Prayer service calls people of faith into action

“Who is my neighbor?”

This question was central to the vigil held Sept. 24 at the Cathedral of the Immaculate Conception.

A ‘Prayer Service for Racial Healing in our Land’ was held to acknowledge the wounds of racism, pray for healing and call the faithful to action. The evening featured prayers, African-American spirituals, scripture readings and an examination of conscience in light of the sin of racism. About 45 people were in attendance, with a number of others virtually attending via livestream.

In his homily during the prayer service, Bishop James Johnston reflected on the Parable of the Good Samaritan.

“As we heard in this gospel reading, the question is posed: ‘who is my neighbor?’…Jesus gives parables to shed light, to bring new insights to people, to open minds and provoke a change of heart in his listeners.”

Johnston paraphrased the words of Dr. Martin Luther King, Jr., “’So often we say the priest and the Levite were in a big hurry to get to some ecclesiastical meeting, so they did not have time…[but] I could imagine that they were quite afraid…You see the Jericho road is a dangerous road, and the same thing that happened to the man that was robbed and beaten could have happened to them. I imagine the first question that the priest and Levite in the parable asked was this: “If I stop to help this man, what will happen to me?” Then the good Samaritan came by, and by the very nature of his concern, reversed the question: “If I do not stop to help this man, what will happen to him?”… This man was great, because he had the mental equipment for a dangerous altruism. He was great because he could surround the length of his life with the breadth of life.’”

Continuing to restate the words of King: “’We are all somehow caught in an inescapable network of mutuality. Therefore, whatever affects one directly affects all indirectly.’”

Johnston went on in his own words, “Keeping this in mind tonight, the timing of our prayer service—which was planned weeks ago—has even more significance given the events of the last 24 hours [with the acquittal of the officers involved in the fatal shooting of Breonna Taylor in Louisville, Ken.]. Consider the scenario we are witnessing as racism persists in our communities and, yes, even in our churches…Today’s continuing disparities in education, housing, employment, economic wellbeing and leadership at all levels are not disconnected from the shameful part of our country’s history of slavery and systems of racism.”

“The failure to act to end systemic racism which is often embedded and animated in our laws, policies and structures, hurts those who are victimized and denies all of us the opportunity to benefit from the diverse gifts that God has given each and every person…Jesus’ parable calls us to our obligation as Christians: to be a good neighbor, to be the one who stops and helps anyone who is injured, the one who shows mercy, the one who does not hesitate to accept the responsibility of healing.”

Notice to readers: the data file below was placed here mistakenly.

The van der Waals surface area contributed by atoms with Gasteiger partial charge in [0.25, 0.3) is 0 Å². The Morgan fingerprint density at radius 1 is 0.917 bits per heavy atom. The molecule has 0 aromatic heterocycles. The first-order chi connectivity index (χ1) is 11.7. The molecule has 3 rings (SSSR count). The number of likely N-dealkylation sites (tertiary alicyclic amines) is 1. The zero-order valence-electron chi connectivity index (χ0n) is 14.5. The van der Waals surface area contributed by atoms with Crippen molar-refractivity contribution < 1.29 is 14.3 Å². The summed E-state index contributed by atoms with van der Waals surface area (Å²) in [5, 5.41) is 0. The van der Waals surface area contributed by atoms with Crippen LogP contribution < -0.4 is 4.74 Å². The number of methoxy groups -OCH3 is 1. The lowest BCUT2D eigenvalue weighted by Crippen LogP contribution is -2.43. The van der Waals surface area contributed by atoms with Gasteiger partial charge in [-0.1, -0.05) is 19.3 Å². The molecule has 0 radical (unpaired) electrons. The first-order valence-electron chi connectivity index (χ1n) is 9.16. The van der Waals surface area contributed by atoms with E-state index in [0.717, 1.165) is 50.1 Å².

“The United States [Conference of] Catholic Bishops teach racism is a sin, and I would add it’s a serious sin,” Johnston continued. “Racism is a mortal sin, because it’s a sin that divides the human family, blots out the image of God among specific members of that family, and violates the fundamental human dignity of those called to be children of the same Father.”

“The sin of racism is evil and needs to be wiped out—too many times apathy and comfort have hindered the road to racial healing. People of faith are called to attend to the wounds of racism in prayer and action, to move out of pain to healing by transforming systems and structures that perpetuate injustice,” the bishop concluded.

“May God help us. May God help us. And may God help our nation down a path of healing that begins when we each have the courage and compassion to overcome apathy and fear, and ask: ‘If I don’t help this man, what will happen to him?’”

Following the service, members of the St. Elizabeth parish EmbRACE Justice Ministry stood outside the church distributing ‘Black Lives Are Sacred’ signs.

Watch a recording of the event livestream (link).

Prayer to Overcome Racism (© USCCB)

Mary, friend and mother to all,

through your Son, God has found a way

to unite himself to every human being,

called to be one people,

sisters and brothers to each other.

We ask for your help in calling on your Son,

seeking forgiveness for the times when

we have failed to love and respect one another.

We ask for your help in obtaining from your Son

the grace we need to overcome the evil of racism

and to build a just society.

We ask for your help in following your Son,

so that prejudice and animosity

will no longer infect our minds or hearts

but will be replaced with a love

that respects the dignity of each person.

Mother of the Church,

the Spirit of your Son Jesus

warms our hearts:

pray for us. Amen.

October 27, 2020
The Diocese of Kansas City ~ St. Joseph